NCAA To Recommend Sickle-Cell Testing As A Result Of Rice Football Player's Death

Categories: Courts, Sports
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Dale Lloyd was a promising Rice football player who had shined at Lamar High. Three years ago, the freshman collapsed at a workout and died.

His family sued the university and Rice; a settlement was announced today that could go towards seeing that the tragedy helps someone else one day.

After his death Lloyd was found to have the so-called "sickle-cell trait" that affects a little less than 10 percent of the black population in the US.

Under the settlement, the NCAA will now include in its medical policies a recommendation that colleges test all athletes for the sickle-cell trait, (Other races can have it, although at much lower rates.

"This settlement is the first step in preventing tragic deaths like Dale's from ever happening again," Mark Lanier, one of the family's attorneys, said.  "The Lloyd family is pleased that the NCAA stepped up and settled this matter in a way that honors their son's memory and also funds research that will save lives."

The NCAA will also make a $50,000 donation to the Sickle Cell Disease Association and a $10,000 donation to the Dale R. Lloyd II Scholarship Fund.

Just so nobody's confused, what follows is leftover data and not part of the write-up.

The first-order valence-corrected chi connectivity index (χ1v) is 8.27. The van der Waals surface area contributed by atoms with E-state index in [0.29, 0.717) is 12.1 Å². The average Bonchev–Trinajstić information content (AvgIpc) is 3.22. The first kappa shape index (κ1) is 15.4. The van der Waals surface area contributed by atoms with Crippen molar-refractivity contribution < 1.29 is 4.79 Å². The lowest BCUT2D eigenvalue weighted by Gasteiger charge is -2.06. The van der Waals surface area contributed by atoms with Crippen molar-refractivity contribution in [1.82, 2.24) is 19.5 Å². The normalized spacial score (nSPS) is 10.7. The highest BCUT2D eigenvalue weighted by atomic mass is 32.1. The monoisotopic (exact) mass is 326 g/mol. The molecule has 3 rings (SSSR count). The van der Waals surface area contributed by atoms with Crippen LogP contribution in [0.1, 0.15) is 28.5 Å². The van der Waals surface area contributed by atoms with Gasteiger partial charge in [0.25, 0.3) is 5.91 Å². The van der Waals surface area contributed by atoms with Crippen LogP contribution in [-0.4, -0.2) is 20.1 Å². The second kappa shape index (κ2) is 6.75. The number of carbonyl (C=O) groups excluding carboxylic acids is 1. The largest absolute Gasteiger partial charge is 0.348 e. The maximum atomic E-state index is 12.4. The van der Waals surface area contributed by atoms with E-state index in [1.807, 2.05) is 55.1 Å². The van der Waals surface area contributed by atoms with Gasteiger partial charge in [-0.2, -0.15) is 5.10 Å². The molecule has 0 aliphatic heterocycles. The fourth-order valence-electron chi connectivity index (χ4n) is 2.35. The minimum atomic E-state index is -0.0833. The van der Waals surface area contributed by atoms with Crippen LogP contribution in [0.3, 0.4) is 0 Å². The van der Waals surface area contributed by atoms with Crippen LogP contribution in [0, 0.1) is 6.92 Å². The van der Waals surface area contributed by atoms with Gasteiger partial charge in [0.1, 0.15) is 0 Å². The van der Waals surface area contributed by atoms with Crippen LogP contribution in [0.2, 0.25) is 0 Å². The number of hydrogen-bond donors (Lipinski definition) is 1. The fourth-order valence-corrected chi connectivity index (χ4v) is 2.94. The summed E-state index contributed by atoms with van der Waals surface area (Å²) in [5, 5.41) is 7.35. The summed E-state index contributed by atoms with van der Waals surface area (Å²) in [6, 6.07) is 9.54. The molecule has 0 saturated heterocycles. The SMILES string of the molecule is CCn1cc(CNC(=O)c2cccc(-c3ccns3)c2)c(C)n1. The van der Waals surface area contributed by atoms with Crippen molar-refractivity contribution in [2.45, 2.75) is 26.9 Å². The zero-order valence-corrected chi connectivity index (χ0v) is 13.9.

It's difficult to overstate how well-liked Lloyd was among his peers. His death hit Lamar especially hard; he'd been a football star who was friendly to everyone, and got the grades necessary to get into Rice.

"From the beginning of this case, our goal was to have the NCAA recommend and implement a testing program to prevent further deaths related to the sickle cell trait," said Gene Egdorf, the lead attorney on the case.

Rice put out a statement saying "the university has agreed to continue to honor [Lloyd's] memory a number of ways" and that "the parties are satisfied with the resolution."

The release on the settlement didn't say whether the recommendation and the donations were the full extent of the agreement; we're checking and will let you know if there's something further.

Update: We're spoken with Egdorf, and while he can't talk about it, it seems clear that the settlement involved further payments. "You have all the information that is non-confidential," he says. "In terms of any other money, that's all confidential."

He also noted that one group of defendants -- the manufacturers of some strength and muscle supplements -- had been dropped a few months ago. The only remaining defendants in the suit were the NCAA and "the Rice group": the university, former head football coach Todd Graham, the strength coach and a trainer.

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